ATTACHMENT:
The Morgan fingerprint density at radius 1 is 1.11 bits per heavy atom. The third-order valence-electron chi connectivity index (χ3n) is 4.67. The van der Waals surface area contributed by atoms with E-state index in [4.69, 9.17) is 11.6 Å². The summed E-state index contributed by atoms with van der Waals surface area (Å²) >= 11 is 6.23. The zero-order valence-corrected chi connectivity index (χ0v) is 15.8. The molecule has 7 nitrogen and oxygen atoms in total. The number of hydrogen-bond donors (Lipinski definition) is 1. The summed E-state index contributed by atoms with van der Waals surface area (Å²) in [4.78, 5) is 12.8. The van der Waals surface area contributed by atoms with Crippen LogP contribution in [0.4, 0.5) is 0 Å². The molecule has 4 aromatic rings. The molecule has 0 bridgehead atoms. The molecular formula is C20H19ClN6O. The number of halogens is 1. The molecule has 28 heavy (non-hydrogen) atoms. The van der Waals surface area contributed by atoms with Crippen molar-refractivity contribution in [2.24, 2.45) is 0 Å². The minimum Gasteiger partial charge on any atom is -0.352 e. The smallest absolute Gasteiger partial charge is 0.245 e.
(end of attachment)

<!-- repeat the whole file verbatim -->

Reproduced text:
The Morgan fingerprint density at radius 1 is 1.11 bits per heavy atom. The third-order valence-electron chi connectivity index (χ3n) is 4.67. The van der Waals surface area contributed by atoms with E-state index in [4.69, 9.17) is 11.6 Å². The summed E-state index contributed by atoms with van der Waals surface area (Å²) >= 11 is 6.23. The zero-order valence-corrected chi connectivity index (χ0v) is 15.8. The molecule has 7 nitrogen and oxygen atoms in total. The number of hydrogen-bond donors (Lipinski definition) is 1. The summed E-state index contributed by atoms with van der Waals surface area (Å²) in [4.78, 5) is 12.8. The van der Waals surface area contributed by atoms with Crippen LogP contribution in [0.4, 0.5) is 0 Å². The molecule has 4 aromatic rings. The molecule has 0 bridgehead atoms. The molecular formula is C20H19ClN6O. The number of halogens is 1. The molecule has 28 heavy (non-hydrogen) atoms. The van der Waals surface area contributed by atoms with Crippen molar-refractivity contribution in [2.24, 2.45) is 0 Å². The minimum Gasteiger partial charge on any atom is -0.352 e. The smallest absolute Gasteiger partial charge is 0.245 e.